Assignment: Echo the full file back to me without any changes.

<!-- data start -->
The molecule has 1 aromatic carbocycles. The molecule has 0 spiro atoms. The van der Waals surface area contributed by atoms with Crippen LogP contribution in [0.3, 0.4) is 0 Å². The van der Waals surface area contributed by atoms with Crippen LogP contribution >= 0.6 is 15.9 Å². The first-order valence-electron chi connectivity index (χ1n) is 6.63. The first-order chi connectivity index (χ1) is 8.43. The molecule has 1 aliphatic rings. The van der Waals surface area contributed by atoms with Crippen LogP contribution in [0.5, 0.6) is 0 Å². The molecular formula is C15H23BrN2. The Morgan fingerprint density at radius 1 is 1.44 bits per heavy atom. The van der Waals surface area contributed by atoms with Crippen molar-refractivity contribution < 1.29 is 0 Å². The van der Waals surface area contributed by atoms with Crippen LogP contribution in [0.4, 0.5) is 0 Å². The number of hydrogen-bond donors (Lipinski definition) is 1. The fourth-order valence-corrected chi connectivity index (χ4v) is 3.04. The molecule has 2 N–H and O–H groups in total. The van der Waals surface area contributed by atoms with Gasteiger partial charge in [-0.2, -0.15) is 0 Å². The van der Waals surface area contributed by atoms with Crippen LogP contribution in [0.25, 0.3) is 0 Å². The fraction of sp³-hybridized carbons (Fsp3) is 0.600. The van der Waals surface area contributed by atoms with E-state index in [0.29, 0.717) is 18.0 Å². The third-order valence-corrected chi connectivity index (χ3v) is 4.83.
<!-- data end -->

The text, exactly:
The molecule has 1 aromatic carbocycles. The molecule has 0 spiro atoms. The van der Waals surface area contributed by atoms with Crippen LogP contribution in [0.3, 0.4) is 0 Å². The van der Waals surface area contributed by atoms with Crippen LogP contribution >= 0.6 is 15.9 Å². The first-order valence-electron chi connectivity index (χ1n) is 6.63. The first-order chi connectivity index (χ1) is 8.43. The molecule has 1 aliphatic rings. The van der Waals surface area contributed by atoms with Crippen LogP contribution in [0.5, 0.6) is 0 Å². The molecular formula is C15H23BrN2. The Morgan fingerprint density at radius 1 is 1.44 bits per heavy atom. The van der Waals surface area contributed by atoms with Crippen molar-refractivity contribution < 1.29 is 0 Å². The van der Waals surface area contributed by atoms with Crippen LogP contribution in [0.4, 0.5) is 0 Å². The number of hydrogen-bond donors (Lipinski definition) is 1. The fourth-order valence-corrected chi connectivity index (χ4v) is 3.04. The molecule has 2 N–H and O–H groups in total. The van der Waals surface area contributed by atoms with Gasteiger partial charge in [-0.2, -0.15) is 0 Å². The van der Waals surface area contributed by atoms with Crippen LogP contribution in [0.25, 0.3) is 0 Å². The fraction of sp³-hybridized carbons (Fsp3) is 0.600. The van der Waals surface area contributed by atoms with E-state index in [0.29, 0.717) is 18.0 Å². The third-order valence-corrected chi connectivity index (χ3v) is 4.83.